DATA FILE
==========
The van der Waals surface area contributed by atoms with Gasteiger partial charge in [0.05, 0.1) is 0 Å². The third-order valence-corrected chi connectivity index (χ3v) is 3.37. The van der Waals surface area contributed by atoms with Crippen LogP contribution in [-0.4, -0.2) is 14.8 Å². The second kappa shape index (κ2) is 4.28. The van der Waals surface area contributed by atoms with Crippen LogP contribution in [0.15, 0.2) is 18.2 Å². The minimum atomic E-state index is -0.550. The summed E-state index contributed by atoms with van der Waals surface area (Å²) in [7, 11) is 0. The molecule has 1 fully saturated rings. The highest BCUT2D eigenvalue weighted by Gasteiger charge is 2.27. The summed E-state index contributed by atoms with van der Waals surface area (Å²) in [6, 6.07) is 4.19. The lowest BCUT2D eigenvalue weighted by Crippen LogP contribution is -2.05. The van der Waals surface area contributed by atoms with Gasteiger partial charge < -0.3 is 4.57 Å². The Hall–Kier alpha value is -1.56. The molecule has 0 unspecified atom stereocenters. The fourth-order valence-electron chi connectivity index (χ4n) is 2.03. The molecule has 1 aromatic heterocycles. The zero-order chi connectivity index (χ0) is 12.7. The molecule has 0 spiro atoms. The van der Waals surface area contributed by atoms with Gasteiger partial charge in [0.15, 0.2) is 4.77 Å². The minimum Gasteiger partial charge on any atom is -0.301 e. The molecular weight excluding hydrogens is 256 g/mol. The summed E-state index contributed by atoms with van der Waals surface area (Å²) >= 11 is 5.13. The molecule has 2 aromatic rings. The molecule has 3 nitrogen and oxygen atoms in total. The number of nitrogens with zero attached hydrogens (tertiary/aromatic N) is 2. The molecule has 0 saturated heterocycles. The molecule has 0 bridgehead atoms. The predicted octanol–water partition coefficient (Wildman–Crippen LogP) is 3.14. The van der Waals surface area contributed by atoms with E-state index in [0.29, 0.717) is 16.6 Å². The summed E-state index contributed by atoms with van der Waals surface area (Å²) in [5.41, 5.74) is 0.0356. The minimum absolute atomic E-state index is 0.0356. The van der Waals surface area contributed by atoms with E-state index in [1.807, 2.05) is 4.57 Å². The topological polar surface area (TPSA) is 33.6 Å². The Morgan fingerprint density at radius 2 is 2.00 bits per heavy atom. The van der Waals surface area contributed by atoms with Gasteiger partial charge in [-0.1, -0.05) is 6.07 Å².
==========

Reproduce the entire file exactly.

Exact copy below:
The van der Waals surface area contributed by atoms with Gasteiger partial charge in [0.05, 0.1) is 0 Å². The third-order valence-corrected chi connectivity index (χ3v) is 3.37. The van der Waals surface area contributed by atoms with Crippen LogP contribution in [-0.4, -0.2) is 14.8 Å². The second kappa shape index (κ2) is 4.28. The van der Waals surface area contributed by atoms with Crippen LogP contribution in [0.15, 0.2) is 18.2 Å². The minimum atomic E-state index is -0.550. The summed E-state index contributed by atoms with van der Waals surface area (Å²) in [7, 11) is 0. The molecule has 1 fully saturated rings. The highest BCUT2D eigenvalue weighted by Gasteiger charge is 2.27. The summed E-state index contributed by atoms with van der Waals surface area (Å²) in [6, 6.07) is 4.19. The lowest BCUT2D eigenvalue weighted by Crippen LogP contribution is -2.05. The van der Waals surface area contributed by atoms with Gasteiger partial charge < -0.3 is 4.57 Å². The Hall–Kier alpha value is -1.56. The molecule has 0 unspecified atom stereocenters. The fourth-order valence-electron chi connectivity index (χ4n) is 2.03. The molecule has 1 aromatic heterocycles. The zero-order chi connectivity index (χ0) is 12.7. The molecule has 0 spiro atoms. The van der Waals surface area contributed by atoms with Gasteiger partial charge in [0.15, 0.2) is 4.77 Å². The minimum Gasteiger partial charge on any atom is -0.301 e. The molecular weight excluding hydrogens is 256 g/mol. The summed E-state index contributed by atoms with van der Waals surface area (Å²) >= 11 is 5.13. The molecule has 2 aromatic rings. The molecule has 3 nitrogen and oxygen atoms in total. The number of nitrogens with zero attached hydrogens (tertiary/aromatic N) is 2. The molecule has 0 saturated heterocycles. The molecule has 0 bridgehead atoms. The predicted octanol–water partition coefficient (Wildman–Crippen LogP) is 3.14. The van der Waals surface area contributed by atoms with E-state index in [0.29, 0.717) is 16.6 Å². The summed E-state index contributed by atoms with van der Waals surface area (Å²) in [5.41, 5.74) is 0.0356. The minimum absolute atomic E-state index is 0.0356. The van der Waals surface area contributed by atoms with E-state index in [1.807, 2.05) is 4.57 Å². The topological polar surface area (TPSA) is 33.6 Å². The Morgan fingerprint density at radius 2 is 2.00 bits per heavy atom. The van der Waals surface area contributed by atoms with Gasteiger partial charge in [-0.1, -0.05) is 6.07 Å².